When Michal Handzus was with the Philadelphia Flyers, he had wild hair and looked as if he may have recently escaped from Cell Block D. Cleaned up, he bears more than a passing resemblance to Gaius Baltar from Battlestar Galactica.
Escaped convict, or professorial intellectual — Handzus brings whatever persona is required to help his team win on the ice.
The dichotomy extends to all facets of his game. In 2009-10, Handzus potted 20 goals and 42 points for a Los Angeles Kings’ team with only one star forward (Anze Kopitar) that required a score-by-committee approach to win games. Somewhat reticent to shoot the puck, he has nonetheless notched 20 or more goals four times in his career. In three other seasons, he tallied 30+ assists, including 38 for a 2003-04 Philadelphia Flyers’ squad that made it to game seven of the conference finals to the eventual champion Tampa Bay Lightning.
Clutch play? Handzus led the referenced Kings team with six game-winning tallies. Playoff heroics? He was tied for second on both the aforementioned Flyers and Kings clubs with five and three goals, respectively. Special teams? Try tops amongst L.A. forwards in shorthanded time in each of the last four seasons, and fifth in power play time over the past three years. He’ll even drop the gloves once in a blue moon, his most notorious opponent being Captain Hipcheck himself, Chris Pronger.
It’s a shade over four minutes long, but a very good montage of Handzus’ career, along with an appropriate soundtrack entitled He is There, can be found below:
San Jose’s two-year, $5 million signing of Handzus this off-season barely registered on the Richter scale when compared to the blockbuster trade for Brent Burns or the somewhat controversial Heatley-for-Havlat swap. And yet, San Jose’s fortunes may rest on the veteran’s steadying presence, clutch play and versatility as much as anyone else not named Marleau or Thornton this year.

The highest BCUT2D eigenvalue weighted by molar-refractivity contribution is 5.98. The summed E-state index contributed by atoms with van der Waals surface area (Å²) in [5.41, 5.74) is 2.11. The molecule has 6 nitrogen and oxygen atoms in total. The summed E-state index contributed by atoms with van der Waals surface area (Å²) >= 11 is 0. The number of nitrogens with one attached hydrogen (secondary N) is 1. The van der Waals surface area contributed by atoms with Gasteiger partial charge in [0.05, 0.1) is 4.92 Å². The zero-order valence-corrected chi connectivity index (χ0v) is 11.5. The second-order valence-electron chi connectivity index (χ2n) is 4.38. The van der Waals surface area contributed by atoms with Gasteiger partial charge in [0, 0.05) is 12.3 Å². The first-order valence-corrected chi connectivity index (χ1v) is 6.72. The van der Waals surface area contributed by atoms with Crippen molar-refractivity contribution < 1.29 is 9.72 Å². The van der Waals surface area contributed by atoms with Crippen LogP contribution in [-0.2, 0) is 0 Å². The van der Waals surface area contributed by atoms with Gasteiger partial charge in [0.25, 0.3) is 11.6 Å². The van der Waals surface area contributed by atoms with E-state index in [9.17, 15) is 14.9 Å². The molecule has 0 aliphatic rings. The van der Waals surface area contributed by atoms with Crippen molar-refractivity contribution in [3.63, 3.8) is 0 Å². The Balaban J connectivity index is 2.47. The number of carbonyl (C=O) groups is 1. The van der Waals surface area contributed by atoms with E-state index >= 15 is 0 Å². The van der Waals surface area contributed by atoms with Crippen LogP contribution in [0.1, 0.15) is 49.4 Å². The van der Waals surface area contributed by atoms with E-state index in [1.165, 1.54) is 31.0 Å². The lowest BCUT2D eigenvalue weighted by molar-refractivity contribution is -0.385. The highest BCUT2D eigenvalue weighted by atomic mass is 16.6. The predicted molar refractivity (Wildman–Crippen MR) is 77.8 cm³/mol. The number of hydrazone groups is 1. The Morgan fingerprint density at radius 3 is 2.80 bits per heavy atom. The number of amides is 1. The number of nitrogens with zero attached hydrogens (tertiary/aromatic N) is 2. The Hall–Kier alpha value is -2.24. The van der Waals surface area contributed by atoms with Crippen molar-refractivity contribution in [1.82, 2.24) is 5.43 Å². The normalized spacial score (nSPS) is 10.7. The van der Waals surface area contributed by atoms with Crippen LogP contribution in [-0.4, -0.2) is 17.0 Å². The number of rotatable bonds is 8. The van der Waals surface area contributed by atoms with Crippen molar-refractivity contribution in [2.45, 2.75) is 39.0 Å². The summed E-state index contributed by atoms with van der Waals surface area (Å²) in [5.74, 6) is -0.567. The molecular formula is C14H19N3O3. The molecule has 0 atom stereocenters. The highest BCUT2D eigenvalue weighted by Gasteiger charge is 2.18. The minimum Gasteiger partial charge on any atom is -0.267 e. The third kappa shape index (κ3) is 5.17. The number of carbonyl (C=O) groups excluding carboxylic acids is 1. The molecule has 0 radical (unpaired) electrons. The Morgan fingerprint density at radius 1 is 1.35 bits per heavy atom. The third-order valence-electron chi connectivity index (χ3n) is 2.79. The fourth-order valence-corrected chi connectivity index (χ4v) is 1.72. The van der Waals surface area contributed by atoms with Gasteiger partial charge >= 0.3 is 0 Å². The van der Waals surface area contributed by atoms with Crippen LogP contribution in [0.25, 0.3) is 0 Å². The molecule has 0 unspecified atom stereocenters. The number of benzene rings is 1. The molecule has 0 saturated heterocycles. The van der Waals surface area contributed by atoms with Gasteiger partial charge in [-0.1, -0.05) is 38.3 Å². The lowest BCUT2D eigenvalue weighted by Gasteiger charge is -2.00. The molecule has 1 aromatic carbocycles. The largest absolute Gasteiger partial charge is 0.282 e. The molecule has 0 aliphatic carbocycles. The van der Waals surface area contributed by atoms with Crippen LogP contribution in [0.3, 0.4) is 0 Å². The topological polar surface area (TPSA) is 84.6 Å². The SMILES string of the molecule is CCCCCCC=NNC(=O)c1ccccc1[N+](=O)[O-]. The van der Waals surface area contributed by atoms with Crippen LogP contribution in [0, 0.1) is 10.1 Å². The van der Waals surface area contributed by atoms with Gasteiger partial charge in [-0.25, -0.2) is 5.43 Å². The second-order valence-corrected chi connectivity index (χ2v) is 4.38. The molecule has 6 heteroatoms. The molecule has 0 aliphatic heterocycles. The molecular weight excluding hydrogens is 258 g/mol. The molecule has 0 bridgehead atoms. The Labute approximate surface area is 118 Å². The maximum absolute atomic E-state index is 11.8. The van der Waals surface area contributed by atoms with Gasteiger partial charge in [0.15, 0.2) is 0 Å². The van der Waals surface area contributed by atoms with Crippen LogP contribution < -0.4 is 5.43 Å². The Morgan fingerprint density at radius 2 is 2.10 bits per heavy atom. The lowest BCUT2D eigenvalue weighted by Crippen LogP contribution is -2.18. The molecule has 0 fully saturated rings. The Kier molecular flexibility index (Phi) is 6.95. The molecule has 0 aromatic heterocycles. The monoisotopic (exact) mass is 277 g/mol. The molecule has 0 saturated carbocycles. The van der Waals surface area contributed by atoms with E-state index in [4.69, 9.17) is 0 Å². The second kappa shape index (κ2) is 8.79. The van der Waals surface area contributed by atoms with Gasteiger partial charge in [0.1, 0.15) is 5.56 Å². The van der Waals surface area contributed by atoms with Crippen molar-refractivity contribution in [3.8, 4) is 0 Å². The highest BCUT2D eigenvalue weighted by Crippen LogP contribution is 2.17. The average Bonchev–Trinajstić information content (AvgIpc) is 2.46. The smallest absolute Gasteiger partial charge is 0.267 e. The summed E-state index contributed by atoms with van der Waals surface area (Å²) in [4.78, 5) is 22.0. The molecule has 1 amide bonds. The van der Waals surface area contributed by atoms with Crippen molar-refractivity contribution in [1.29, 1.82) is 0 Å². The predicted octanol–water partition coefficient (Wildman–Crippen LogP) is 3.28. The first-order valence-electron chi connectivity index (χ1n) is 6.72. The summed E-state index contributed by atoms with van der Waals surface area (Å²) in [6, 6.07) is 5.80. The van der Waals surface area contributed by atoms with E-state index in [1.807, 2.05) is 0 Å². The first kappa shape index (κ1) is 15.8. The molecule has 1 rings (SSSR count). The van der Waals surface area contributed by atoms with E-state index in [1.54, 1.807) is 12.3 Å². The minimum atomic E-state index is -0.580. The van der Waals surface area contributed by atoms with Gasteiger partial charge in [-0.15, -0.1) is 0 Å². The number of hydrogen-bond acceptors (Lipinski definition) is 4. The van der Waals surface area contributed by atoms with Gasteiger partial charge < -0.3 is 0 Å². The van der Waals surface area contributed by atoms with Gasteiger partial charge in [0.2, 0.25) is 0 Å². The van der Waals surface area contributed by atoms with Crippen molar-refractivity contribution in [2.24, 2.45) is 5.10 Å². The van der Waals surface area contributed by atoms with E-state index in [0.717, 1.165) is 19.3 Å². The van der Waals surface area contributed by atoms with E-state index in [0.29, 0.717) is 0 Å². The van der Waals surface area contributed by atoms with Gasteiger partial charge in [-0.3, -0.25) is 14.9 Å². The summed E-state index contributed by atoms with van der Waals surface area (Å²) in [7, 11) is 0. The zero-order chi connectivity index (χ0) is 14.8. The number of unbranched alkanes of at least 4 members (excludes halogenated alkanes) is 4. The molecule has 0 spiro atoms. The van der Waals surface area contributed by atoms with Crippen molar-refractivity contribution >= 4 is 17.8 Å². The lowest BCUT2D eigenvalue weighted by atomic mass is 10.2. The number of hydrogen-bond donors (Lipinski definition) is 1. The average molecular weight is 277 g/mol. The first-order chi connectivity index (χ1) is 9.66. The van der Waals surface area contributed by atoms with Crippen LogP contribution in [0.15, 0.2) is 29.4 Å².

The initial game of the 2011-12 season was a microcosm of what Michal Handzus brings to a veteran team.
San Jose played the Phoenix Coyotes in front of 17,562 fans at the HP Pavilion Saturday night. Flanked by Jamie McGinn and Torrey Mitchell on the third line, Handzus posted a stat line that had a little bit of everything going for it: 17:20 ATOI (including 5:38 shorthanded, second on the team), 55.6% on the draw, +1, two blocked shots, two takeaways (one giveaway), and — oh yes — an opportunistic goal: Handzus’ first goal as a Shark.
First game synopsis
The game started out with San Jose shooting out of the gate fast and furious. They took immediate control, at one point leading in shots 9-1, along with scoring the game’s only two goals of the opening period. Joe Pavelski scored the opening goal of the game while on the man advantage, one-timing the Patrick Marleau feed from right in front of Coyote goaltender Mike Smith at 4:01 for the quick 1-0 lead. The Handzus goal came at 8:23 of the period, and at the end of one, the Sharks led 2-0. Shots were an astonishing 19-4 in favor of San Jose.
The second period saw more of the same — much more, as a matter of fact. The Sharks fired 19 more shots on net and tallied four more goals, including another three while on the power play. Ryan Clowe’s backhander from the slot started the onslaught at 7:33, followed by an Andrew Desjardins steal and subsequent breakaway tally exactly one minute later. After a Shane Doan power play goal for Phoenix, Pavelski scored his second of the game, once again on the power play, tipping in a Dan Boyle slap shot from the point for the commanding 5-1 advantage. Less than two minutes later, Desjardins tallied his second of the game, gaining a measure of revenge literally seconds after being tossed like a rag doll into the boards by Martin Hanzal by sneaking the puck home, short side. After two, the game had devolved into a 6-1 romp in favor of the Sharks.
Oliver Ekman-Larssen and Shane Doan scored third period power play goals for the Coyotes, making the score a bit more respectable. In the end, however, the Sharks prevailed 6-3 and showed that for at least one game, they are every bit the team that’s been billed by most pundits as a frontrunner to win the Western conference this season.
Summing up an almost perfect opener was head coach Todd McLelland: “”I thought we had a very good first night, did a lot of things well. Captured the energy in the building and played with it, which I thought was real important, rather than being flat. Power play was good. I thought all four lines contributed.”
Key amongst the many contributors was the escaped convict/professor himself, Michal Handzus. He’ll just keep doing the little things that help a team win, accelerating in clutch time when the big moments just seem to find the blade of his stick. That’s something sorely needed in the land of freeways and microchips.